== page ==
10. It was unfortunate that I brought the athletic question into play. It is a travesty that Ga Tech, UGA, and others are able to bend the rules and even violate them to have good athletic programs. The alumni at these colleges condone and support these transgressions. Be that as it may, it detracts from the larger point, which was a solid background in one's chosen field is advantageous I believe, in being an effective minister and to be well prepared for all the situations that will present themselves. A reference was made to "what seminary did the apostles attend?" That is in my view a very dismissive and poor argument. The apostles were the pioneers. Jesus was a Rabbi, and it was under his tutelage that they learned. The same might be asked "what flight school did Wilbur and Orville Wright attend?" They were the pioneers, and I will absolutely not board a plane if I know the pilot did not attend a competent flight school (which would include military training as one of the pathways to being a pilot). I do not believe that graduating from a reputable school is the only avenue to being a good minister, but I believe it certainly helps one prepare adequately.
  11. I knew an ordained minister with less people skills than a turnip. He may have gotten better. I would ask what college he graduated from? Again, I know in my experience it wouldn't have been from Candler School of Theology, for instance. I can't vouch for schools I have no knowledge of. As you iterated, the pastor who does not serve the needs of his congregation will not last long.
  12. I had quite a few teachers who had no real idea how to handle a class full of rowdy kids. Some figured it out. One quit halfway through the year. Unfortunately the demand for teachers is so great that qualifying them is minimal at best. The schools they come from in some instances are not solid colleges with high standards. That the teacher you mentioned quit halfway through the year is evidence of the weeding out process - a bit late, albeit but true nonetheless.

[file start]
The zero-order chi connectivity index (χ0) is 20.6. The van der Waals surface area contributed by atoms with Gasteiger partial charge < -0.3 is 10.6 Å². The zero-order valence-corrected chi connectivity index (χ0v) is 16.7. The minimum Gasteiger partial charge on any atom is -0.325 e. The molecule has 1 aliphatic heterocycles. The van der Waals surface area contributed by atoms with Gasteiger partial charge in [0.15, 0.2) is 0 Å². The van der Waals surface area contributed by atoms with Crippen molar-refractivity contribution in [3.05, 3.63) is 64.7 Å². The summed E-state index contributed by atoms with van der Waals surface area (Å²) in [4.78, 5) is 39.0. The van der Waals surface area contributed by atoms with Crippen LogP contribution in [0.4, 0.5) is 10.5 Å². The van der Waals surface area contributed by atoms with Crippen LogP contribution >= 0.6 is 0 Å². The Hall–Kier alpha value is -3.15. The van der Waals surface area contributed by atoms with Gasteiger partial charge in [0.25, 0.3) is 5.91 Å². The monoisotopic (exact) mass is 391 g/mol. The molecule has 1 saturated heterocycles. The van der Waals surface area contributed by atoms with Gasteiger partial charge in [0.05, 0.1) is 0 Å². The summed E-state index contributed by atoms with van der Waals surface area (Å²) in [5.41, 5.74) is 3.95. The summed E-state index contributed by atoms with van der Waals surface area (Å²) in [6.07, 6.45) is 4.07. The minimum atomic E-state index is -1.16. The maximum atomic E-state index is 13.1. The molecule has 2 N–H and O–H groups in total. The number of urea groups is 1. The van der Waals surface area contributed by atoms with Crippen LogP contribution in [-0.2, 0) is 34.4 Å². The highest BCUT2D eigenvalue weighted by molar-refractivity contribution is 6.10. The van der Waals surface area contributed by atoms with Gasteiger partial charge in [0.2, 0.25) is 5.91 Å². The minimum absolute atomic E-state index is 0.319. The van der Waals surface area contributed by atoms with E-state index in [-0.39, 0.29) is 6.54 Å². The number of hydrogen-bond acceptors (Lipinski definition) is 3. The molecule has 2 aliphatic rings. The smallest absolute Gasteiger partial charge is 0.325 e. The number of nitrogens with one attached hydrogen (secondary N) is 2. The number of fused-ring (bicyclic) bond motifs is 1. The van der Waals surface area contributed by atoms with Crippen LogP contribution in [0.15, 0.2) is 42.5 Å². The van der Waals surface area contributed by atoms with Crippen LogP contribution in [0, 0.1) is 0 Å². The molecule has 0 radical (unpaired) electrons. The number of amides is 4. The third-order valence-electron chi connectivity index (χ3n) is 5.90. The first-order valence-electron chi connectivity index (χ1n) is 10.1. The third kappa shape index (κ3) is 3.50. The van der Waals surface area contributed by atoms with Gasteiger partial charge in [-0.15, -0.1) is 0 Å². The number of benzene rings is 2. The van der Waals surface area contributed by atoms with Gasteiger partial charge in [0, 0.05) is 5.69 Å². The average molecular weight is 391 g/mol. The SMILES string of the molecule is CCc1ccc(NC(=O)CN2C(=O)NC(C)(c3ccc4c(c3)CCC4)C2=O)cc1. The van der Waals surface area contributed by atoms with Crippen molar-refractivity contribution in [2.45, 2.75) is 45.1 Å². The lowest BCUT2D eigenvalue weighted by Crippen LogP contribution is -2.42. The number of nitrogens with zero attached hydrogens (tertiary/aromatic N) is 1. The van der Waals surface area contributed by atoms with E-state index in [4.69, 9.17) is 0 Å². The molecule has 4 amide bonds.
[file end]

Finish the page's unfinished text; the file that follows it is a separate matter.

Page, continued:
13. I know people who have degrees they never really used, and as a result have forgotten most of what they learned on their chosen subjects. How does never using the degree or forgetting what they learned over time equate with having had the knowledge? They are two separate entities or circumstances. I remember how to solder, how to weld, how to fit pipe together from when I was a plumber years ago but I do not remember how close a commode must be to a riser (the stack or pipe that goes through the roof in a drain line). I do not remember the cubic feet in a 16 foot 11/2 in diameter pipe. That doesn't mean I never knew it. Not using knowledge is either a choice or a situation due to circumstances. Not ever acquiring that knowledge is a different matter.
  14. What does being an athlete have to do with scholastic achievement? I worked at Ga Tech for 12 years. I employed many students on a work/study program. I know they have a rigid curricula and I saw quite a few have to go home because they couldn't stand up to the rigors of Ga TEch requirements. A couple of the students had asked me to hire them on permanently (Printing and Photographic Center), but I wouldn't do it while they were in school. You have the misconception that I equate reputable with perfection. That thought and idea came out of your head.
  15. Yes, and that is where the weeding out process starts. For instance, in the UMC, a candidate for ordained ministry must undergo a mentoring process and during that process the candidate's mentor teaches him what he needs to know to be successful, and the steps to achieve that success. In addition to completing the coursework, the candidate is required to do home visitations, demonstrate empathy toward others, and demonstrate that he indeed does care for others and their needs and situations.
  16. These people should not have graduated in their chosen fields respectively then. I did qualify my statement with the waiver that the school should be one that is reputable, and I also stated that IMO a lack of degree does not necessarily convey incompetence. While your point is taken, those schools that graduate students without insuring the students have a firm foundation of their chosen field should not be allowed to remain accredited. I know of no graduate of Emory, Ga Tech, or Harvard for instance, that cannot display a firm grasp of his or her field.